## Learn to Subnet

Pay attention to whether the examples excludes or includes Subnet Zero. Do not get into the habit of assuming the expected result is for the usable hosts. We always include subnet zero when determining the total number of addresses in the subnet. Never subtract 2, for the network and broadcast addresses, unless specifically asked for usable hosts.

- Learn to Subnet (Charles C. Botsford) (LearnToSubnet on YouTube)
- Chapter 4 – Subnetting (Microsoft Docs)
- IP Subnetting Made Easy: George Ou explains IP subnetting using his own graphical approach. It’s a great primer for students and a nice refresher for others. (TechRepublic.com)
- IP Addressing and Subnetting for New Users (Cisco.com)
- Understanding IP Addressing (by Chuck Semeria)
**Understanding IP Addressing: Everything You Ever Wanted To Know**– By 3Com /**Chuck Semeria**- Using /31 subnets on point-to-point links (PacketLife.net)
- Professor Messer – Seven Second Subnetting
- Build Your Skills: Subnetting and supernetting IP networks
- Note: This article excludes subnet zero and the broadcast subnet for the whole address block, but we always include both in our calculations

- Calculate Network, Broadcast and host addresses by ciscoKim
- Concepts in IP Addressing (InformIT.com)
- How a Broadcast Address Works

## Subnetting Practice

Practice make improvement!

- SubnettingQuestions.com: Random Network, Broadcast, First, Last Addresses and Ranges

## Subnetting Cross-reference

## Subnetting – Interesting Octet

- This “
**interesting octet**” is the last octet in the**mask**, from left to right, with bits turned on. i.e. 1 - Example: With a mask of 255.255.
**240**.0, the interesting octet is the 3rd octet, with a value of 240. 4 bits turned on. - Example: With a mask of 255.
**192**.0.0, the interesting octet is the 2nd octet, with a value of 192. 2 bits turned on. - Example: With a mask of 255.
**255**.0.0, the interesting octet is the 2nd octet, with a value of 255. 8 bits turned on.

## Block Size / Subnet Increment

- The block size is the
**increment**from one subnet to the next. - The block size is
**not**the number of addresses per subnet. - The block size must be a power of 2

### Determine the Block Size: Method 1

- The block size/subnet increment is determined by the bit position of the “
**interesting octet**” of the mask. - e.g. If you have an interesting octet value of 192, you’re using 2 bits, and the value of the position of the 2nd bit, from the left is 64. So the block size is 64.

Bit position | 1 bit | 2 bits | 3 bits | 4 bits | 5 bits | 6 bits | 7 bits | 8 bits |

Value of bit position/Block Size | 128 | 64 | 32 | 16 | 8 | 4 | 2 | 1 |

### Determine the Block Size: Method 2

- The block size/subnet increment is determined by subtracting the value of the “
**interesting octet**” of the mask, from 256.

### Examples of determining the Block Size

Prefix | Subnet Mask | Interesting Octet | Bit Value or (Calculation) | Block Size |

/26 | 255.255.255.192 | 4th octet | value of the 2nd bit or (256 – 192) = | 64 |

/18 | 255.255.192.0 | 3rd octet | value of the 2nd bit or (256 – 192) = | 64 |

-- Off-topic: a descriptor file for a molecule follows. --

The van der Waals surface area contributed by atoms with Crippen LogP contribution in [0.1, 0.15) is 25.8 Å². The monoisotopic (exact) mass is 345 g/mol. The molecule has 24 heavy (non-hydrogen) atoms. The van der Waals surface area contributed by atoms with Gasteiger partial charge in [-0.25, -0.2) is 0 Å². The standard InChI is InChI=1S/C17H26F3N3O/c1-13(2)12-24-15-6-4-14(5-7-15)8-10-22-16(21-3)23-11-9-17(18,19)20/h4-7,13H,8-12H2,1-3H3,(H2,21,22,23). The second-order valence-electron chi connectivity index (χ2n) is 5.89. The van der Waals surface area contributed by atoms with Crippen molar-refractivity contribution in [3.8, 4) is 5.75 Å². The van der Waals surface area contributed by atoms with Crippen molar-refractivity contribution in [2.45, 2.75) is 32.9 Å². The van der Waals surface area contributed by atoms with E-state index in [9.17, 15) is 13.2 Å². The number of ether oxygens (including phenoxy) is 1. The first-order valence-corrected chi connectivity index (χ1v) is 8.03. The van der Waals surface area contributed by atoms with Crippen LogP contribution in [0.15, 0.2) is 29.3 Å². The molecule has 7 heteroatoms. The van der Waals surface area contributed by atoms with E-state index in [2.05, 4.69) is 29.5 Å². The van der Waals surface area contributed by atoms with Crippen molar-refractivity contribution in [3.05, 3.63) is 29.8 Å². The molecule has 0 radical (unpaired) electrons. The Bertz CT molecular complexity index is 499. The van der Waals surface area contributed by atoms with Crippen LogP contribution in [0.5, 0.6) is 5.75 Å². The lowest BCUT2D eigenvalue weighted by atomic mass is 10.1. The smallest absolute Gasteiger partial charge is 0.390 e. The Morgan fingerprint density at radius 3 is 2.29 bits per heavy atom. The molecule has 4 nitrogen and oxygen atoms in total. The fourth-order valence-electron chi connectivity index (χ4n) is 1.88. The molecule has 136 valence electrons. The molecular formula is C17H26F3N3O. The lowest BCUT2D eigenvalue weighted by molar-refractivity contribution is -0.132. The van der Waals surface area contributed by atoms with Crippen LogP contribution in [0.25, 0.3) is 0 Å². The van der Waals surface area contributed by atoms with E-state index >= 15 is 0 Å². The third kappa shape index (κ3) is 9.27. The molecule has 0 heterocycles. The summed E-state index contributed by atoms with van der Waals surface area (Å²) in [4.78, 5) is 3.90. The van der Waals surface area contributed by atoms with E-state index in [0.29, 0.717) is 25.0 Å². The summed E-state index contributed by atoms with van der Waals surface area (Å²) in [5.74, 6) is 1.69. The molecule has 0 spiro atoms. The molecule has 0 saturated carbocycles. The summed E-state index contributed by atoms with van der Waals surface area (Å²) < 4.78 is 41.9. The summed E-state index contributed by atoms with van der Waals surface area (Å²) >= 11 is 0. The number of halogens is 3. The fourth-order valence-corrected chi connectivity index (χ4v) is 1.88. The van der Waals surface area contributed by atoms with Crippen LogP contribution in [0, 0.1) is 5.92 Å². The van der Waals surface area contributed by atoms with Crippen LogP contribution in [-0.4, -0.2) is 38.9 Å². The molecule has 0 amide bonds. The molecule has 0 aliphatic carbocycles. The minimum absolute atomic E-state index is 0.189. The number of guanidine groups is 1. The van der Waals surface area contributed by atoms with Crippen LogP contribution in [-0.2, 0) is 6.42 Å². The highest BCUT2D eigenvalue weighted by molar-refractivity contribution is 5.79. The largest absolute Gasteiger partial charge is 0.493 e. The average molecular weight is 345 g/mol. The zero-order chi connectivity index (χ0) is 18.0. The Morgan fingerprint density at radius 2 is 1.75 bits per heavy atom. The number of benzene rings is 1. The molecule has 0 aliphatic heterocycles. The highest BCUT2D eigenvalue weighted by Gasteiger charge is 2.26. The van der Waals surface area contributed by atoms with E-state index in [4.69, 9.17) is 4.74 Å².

/24 | 255.255.255.0 | 3rd octet | value of the 8th bit or (256 – 255) = | 1 |

## Using the **AND** function to determine the network address

- Use the bitwise
**AND**to determine the network address by comparing the binary of the subnet mask to the binary of an IP address.- If both bits in the column are 1, the bit in the resulting binary representation is 1, (1 × 1 = 1);
- Otherwise, the result is 0 (1 × 0 = 0 or 0 × 0 = 0)
- Example: (the interesting octet, is the 2nd octet)

10010010.**00101111**.10000001.00001011 (146.47.129.11 IP Address)

11111111.**11111111**.00000000.00000000 (255.255.0.0 Subnet Mask)

10010010.**00101111**.00000000.00000000 (146.47.0.0 Network Address) - Same example, but using the just “interesting octet” of the IP address instead of the whole IP address. Note: All bits after the interesting octet will be zero.
- x.
**00101111**.x.x (146.47.129.11 IP Address)

x.**11111111**.x.x (255.255.0.0 Subnet Mask)

x.**00101111**.x.x (146.47.0.0 Network Address)

- x.

## Broadcast Address

- Add the Wildcard Mask to the network address to determine the broadcast address
- Or subtract 1 from the next subnet address to determine the broadcast address of the previous subnet.

## Wildcard Mask

### Default Mask vs Mask

**Default Mask is when there is no subnetting or supernetting**.

Using the **Wildcard mask** to determine the last address (a.k.a. broadcast address) within a subnet.

- For subnetting, the Wildcard mask is the inverse of the subnet mask
- Each octet of the subnet mask, and its corresponding wildcard mask, must add up to 255.
- Example:
- If you have a /26 prefix, the dotted-decimal mask would be: 255.255.255.192, and then the Wildcard mask would be: 0.0.0.63. (As 192 + 63 = 255 in the 4th octet)

### MicroNugget: Wildcard Masks by Keith Barker

## Bits Borrowed and Host Bits

If you’re starting with the “Number of Needed **Hosts**“, then:

- Subtract the number of host bits from the 32 IPv4 bits. Leaving the (network bits used).
- Then subtract the number of (default mask network bits) from (network bits used), resulting in the (number of bits borrowed).

## Subnet Calculators

Use the calculators to check your work, not to do the work for you.

- IP Subnet Calculator (Subnet-Calculator.com)
- VLSM Calculator (VLSMCalc.net)
- Network IP and Address Calculator (TuxGraphics.org)